Which Link's Awakening Is Your Favourite?
Image: Nintendo Life

Link's Awakening turns 30 today, having launched in Japan on 6th June 1993. Despite the very modest hardware that hosted it, the developers turned out a full-featured, full-fat Zelda adventure on Game Boy which left a mark on the series.

Image: Nintendo

It was in Link's Awakening that trading sequences were introduced, not to mention fishing, flying with cuccos, playing an ocarina, and several other elements that became standard for the series for a long time. Perhaps more impressively, its touching reality-questioning narrative — with significant hints of David Lynch and Twin Peaks — helped elevate the boyhood adventures to rescue princesses of the previous entries into a more mature, engaging realm of storytelling.

Three decades on, there are three distinct versions of the game available to play, and two of them are on Switch. You've got the original monochrome release from 1993, the colour DX version which launched for Game Boy Color in 1998 — the one available via a Nintendo Switch Online subscription — and Grezzo's 2019 remake on Switch.

Each of these versions has its merits and fans, and we should be clear that there's certainly no 'bad' version of the game, but we wondered which of them is the preferred way to play among Nintendo fans these days. Does the purity of the OG experience trump the colour palette and extra dungeon of the DX one? Does the addition of the Camera Shop make the GBC edition the pick? Or is the reimagined Koholint from the Switch remake too lovely to pass up in 2023?

There's a poll at the bottom of the page, but first let's see what Team Nintendo Life has to say...

The Legend of Zelda: Link's Awakening (GB)

It's a close one, that's for sure. However, there's something about the '93 original which just edges it for me. That's not to say DX isn't a sublime update (that's the one I played first, in fact), it just didn't add anything unmissable to the core game, and the monochrome of the initial release emphasises for me what an incredible achievement this daring, delicate game was on the Game Boy hardware.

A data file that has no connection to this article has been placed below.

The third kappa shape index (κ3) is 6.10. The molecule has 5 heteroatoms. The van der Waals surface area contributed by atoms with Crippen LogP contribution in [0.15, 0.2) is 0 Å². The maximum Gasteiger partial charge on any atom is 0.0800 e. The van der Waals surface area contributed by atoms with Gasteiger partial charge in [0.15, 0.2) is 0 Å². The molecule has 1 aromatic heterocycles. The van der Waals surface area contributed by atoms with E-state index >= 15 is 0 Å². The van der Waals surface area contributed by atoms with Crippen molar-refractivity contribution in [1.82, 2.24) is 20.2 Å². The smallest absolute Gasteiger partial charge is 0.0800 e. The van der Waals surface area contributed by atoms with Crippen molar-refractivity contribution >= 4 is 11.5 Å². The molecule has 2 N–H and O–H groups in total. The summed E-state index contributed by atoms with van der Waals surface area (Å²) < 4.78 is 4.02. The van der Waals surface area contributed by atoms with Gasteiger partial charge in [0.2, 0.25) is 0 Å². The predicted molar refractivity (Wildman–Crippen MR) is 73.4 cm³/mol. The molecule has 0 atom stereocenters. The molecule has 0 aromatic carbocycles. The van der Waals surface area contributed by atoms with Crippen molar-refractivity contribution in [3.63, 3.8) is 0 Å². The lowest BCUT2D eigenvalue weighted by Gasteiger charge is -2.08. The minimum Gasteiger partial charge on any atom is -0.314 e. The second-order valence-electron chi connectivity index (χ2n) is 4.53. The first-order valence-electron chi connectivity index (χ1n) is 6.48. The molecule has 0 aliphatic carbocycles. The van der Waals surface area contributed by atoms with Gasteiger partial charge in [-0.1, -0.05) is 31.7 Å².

Nintendo has proven time and again that hardware specs are immaterial when it comes to engaging the player, but Link's Awakening managed to also be melancholy and narratively thought-provoking in a way I hadn't experienced before, and being reminded of its origins enhances its effect on me. - Gavin

The Legend of Zelda: Link's Awakening DX (GBC)

It really says something when my go-to version of Link's Awakening isn't the fancy-schmancy remake on the Switch. In my opinion, the DX version of the game strikes the perfect balance between the OG and the remake: it's bursting with colour that instantly makes it a more appealing prospect than the original, yet it's not held back by the dire performance issues plaguing the remake.

Honestly, I'd also go so far as to say that the DX version (and the original, to an extent) holds a certain je ne sais quoi that, try as it might, the remake simply couldn't replicate. The best pixel spritework ages wonderfully well, and Link's Awakening DX still looks fantastic to this very day, its visuals and music perfectly suited to the game's utterly charming story and setting. - Ollie

The Legend of Zelda: Link's Awakening (Switch)

I love the Link's Awakening Switch remake, warts and all. Yes, there are performance issues which make busier sequences that little bit more frustrating to get through, but I can put all that aside for just how beautiful this game is. What Grezzo managed to do was take a title that had already had something of a facelift in the DX version and do the same thing all over again with a bunch of new features thrown in for good measure.

Now there's the Dungeon Creator mode, amiibo support (with my favourite amiibo tie-in, coincidentally) and a map that feels truly unified, all bundled up in that stunning figurine art style. It takes the sense of philosophical whimsy that is so integral to the original story and dials it up to eleven. For that, it has to be my favourite version. - Jim

Wing Egg
Image: Nintendo

This is sort of by default for me, sadly, having never made the time to play any other version of Link's Awakening. It's that utterly charming art style that compelled me to dive in. It makes it feel like Link's Awakening is a child's playset. And as someone who loves to get nostalgic and loves pixel art, I'm sure that DX will eventually be the version I truly stick to. But I can't deny that the Game Boy's button restrictions aren't missed here at all.

But of course, even with the issues, it's the art coupled with the unusual story — which could easily come from a child's imagination — its atmosphere, and the new characters. I can't get over how wonderful this game looks and feels. - Alana

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